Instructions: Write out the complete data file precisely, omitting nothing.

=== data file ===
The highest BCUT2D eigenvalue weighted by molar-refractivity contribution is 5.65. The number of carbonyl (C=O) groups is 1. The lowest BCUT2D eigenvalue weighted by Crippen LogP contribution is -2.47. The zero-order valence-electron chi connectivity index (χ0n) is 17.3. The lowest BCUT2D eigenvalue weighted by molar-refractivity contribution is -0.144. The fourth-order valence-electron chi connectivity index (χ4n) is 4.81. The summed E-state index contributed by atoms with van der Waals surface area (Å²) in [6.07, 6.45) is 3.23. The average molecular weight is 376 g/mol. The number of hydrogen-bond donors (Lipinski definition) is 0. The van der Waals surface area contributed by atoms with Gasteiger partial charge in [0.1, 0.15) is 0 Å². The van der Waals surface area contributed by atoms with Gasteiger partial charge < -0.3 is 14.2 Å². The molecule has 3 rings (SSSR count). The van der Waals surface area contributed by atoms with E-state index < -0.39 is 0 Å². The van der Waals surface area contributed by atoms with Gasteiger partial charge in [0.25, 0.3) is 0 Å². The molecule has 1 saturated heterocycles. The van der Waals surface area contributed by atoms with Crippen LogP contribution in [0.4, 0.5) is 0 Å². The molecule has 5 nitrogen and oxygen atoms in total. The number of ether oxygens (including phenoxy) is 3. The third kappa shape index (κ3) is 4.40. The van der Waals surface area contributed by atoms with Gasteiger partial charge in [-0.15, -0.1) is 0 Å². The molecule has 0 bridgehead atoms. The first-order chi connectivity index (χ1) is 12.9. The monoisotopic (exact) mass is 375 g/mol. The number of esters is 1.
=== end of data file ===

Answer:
The highest BCUT2D eigenvalue weighted by molar-refractivity contribution is 5.65. The number of carbonyl (C=O) groups is 1. The lowest BCUT2D eigenvalue weighted by Crippen LogP contribution is -2.47. The zero-order valence-electron chi connectivity index (χ0n) is 17.3. The lowest BCUT2D eigenvalue weighted by molar-refractivity contribution is -0.144. The fourth-order valence-electron chi connectivity index (χ4n) is 4.81. The summed E-state index contributed by atoms with van der Waals surface area (Å²) in [6.07, 6.45) is 3.23. The average molecular weight is 376 g/mol. The number of hydrogen-bond donors (Lipinski definition) is 0. The van der Waals surface area contributed by atoms with Gasteiger partial charge in [0.1, 0.15) is 0 Å². The van der Waals surface area contributed by atoms with Gasteiger partial charge < -0.3 is 14.2 Å². The molecule has 3 rings (SSSR count). The van der Waals surface area contributed by atoms with E-state index < -0.39 is 0 Å². The van der Waals surface area contributed by atoms with Gasteiger partial charge in [0.25, 0.3) is 0 Å². The molecule has 1 saturated heterocycles. The van der Waals surface area contributed by atoms with Crippen LogP contribution in [0.4, 0.5) is 0 Å². The molecule has 5 nitrogen and oxygen atoms in total. The number of ether oxygens (including phenoxy) is 3. The third kappa shape index (κ3) is 4.40. The van der Waals surface area contributed by atoms with Gasteiger partial charge in [-0.15, -0.1) is 0 Å². The molecule has 0 bridgehead atoms. The first-order chi connectivity index (χ1) is 12.9. The monoisotopic (exact) mass is 375 g/mol. The number of esters is 1.